Ian Wolf

Gigglebox Weekly #30

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Gigglebox Weekly With Ian Wolf

Ian Wolf this week encounters some alliterative bells and some dodgy piano playing.

The Bleak Old Shop of Stuff

It’s odd for a new sitcom to start with a Christmas special, but The Bleak Old Shop of Stuff has. Clearly the BBC has faith in it.

Perhaps that isn’t surprising. Being based on the popular Radio 4 Dickensian sitcom Bleak Expectations is already a good enough start. Throw in a cast of, amongst others, Mitchell and Webb, Stephen Fry, Katherine Parkinson and Pauline McLynn into the mix then you should end up with a wonderful piece of work.

Robert Webb plays Jedrington Secret-Past, the owner of The Old Shop of Stuff, London’s leading retailer of miscellaneous odd things. The special revolves around his attempts to pay off a certain debt he owes to evil solicitor Malifax Skulkingworm (Fry) before London’s three great alliterative bells (Big Ben, Massive Morris and Tiny Terry) ring in Christmas Day.

Anyone familiar with Bleak Expectations will know the sort of humour to expect. It’s silly and unashamed of it. This is the only show to feature such things as a bird known as the tinsel tit, Santa Claus on a crucifix, The A to D of London and a man being arrested for crying. Some critics may think that this programme is too silly, but I say sometimes you need something silly to lift up your spirits.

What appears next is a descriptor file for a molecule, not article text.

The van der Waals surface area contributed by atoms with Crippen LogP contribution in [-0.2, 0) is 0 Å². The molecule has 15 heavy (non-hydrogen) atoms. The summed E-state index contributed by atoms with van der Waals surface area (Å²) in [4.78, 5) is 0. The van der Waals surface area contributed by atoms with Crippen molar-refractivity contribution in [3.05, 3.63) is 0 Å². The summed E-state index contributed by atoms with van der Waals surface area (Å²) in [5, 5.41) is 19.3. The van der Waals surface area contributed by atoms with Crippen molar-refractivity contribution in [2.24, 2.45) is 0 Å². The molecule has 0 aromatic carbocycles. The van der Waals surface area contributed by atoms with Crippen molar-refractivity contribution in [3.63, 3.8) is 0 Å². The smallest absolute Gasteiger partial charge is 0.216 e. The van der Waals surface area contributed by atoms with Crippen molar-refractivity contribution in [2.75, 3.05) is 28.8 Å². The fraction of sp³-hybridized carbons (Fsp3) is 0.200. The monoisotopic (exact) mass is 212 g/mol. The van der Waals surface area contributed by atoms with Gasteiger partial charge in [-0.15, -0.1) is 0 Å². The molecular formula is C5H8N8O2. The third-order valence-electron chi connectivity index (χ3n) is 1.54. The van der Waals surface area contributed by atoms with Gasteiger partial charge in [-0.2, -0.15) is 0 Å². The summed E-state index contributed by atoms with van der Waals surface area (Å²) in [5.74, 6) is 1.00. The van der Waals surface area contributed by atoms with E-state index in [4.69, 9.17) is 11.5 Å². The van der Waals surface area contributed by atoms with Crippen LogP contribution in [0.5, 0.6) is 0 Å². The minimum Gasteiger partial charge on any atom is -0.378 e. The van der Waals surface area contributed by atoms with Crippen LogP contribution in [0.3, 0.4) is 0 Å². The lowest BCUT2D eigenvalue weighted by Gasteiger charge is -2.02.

My only problem with this show is that I’m somewhat perplexed by the fact that they didn’t just simply adapt the original Bleak Expectations for television, rather than create a brand new project. Yes, I like Jedrington Secret-Past and Malifax Skulkingworm, but I like Sir Philip ‘Pip’ Bin and Mr. Gently Benevolent too. I’d love to see them appear on screen some time…

The Many Faces of Les Dawson

If a documentary’s purpose is to makes you want to find out more about the subject then The Many Faces of Les Dawson was a huge success.

Dawson is one of those classic comedians that, annoyingly, I haven’t paid as much attention to as I should have. That’s a shame, really, because there’s a lot to like about him.

The fact that he had to overcome the adversity of poverty and was selling vacuum cleaners for years and years until he became famous was new to me and an interesting segment of the show.

However, I think the thing I most like about his early career was that he appeared on Opportunity Knocks – and failed to win – but became just about a bigger success than anyone else who appeared on it. Even back in 1967, comedians were proving just how stupid and pointless talent shows were.

There were a few other fascinating factual nuggets in this show, too. The fact that Dawson’s show Sez Les was the only TV show that John Cleese did between Monty Python and Fawlty Towers was a revelation. I never knew the two of them worked together until now.

Yes, he is mainly known for mother-in-law gags and deliberately playing the piano badly, but there’s much more to Les Dawson than that, as I’ve just found out.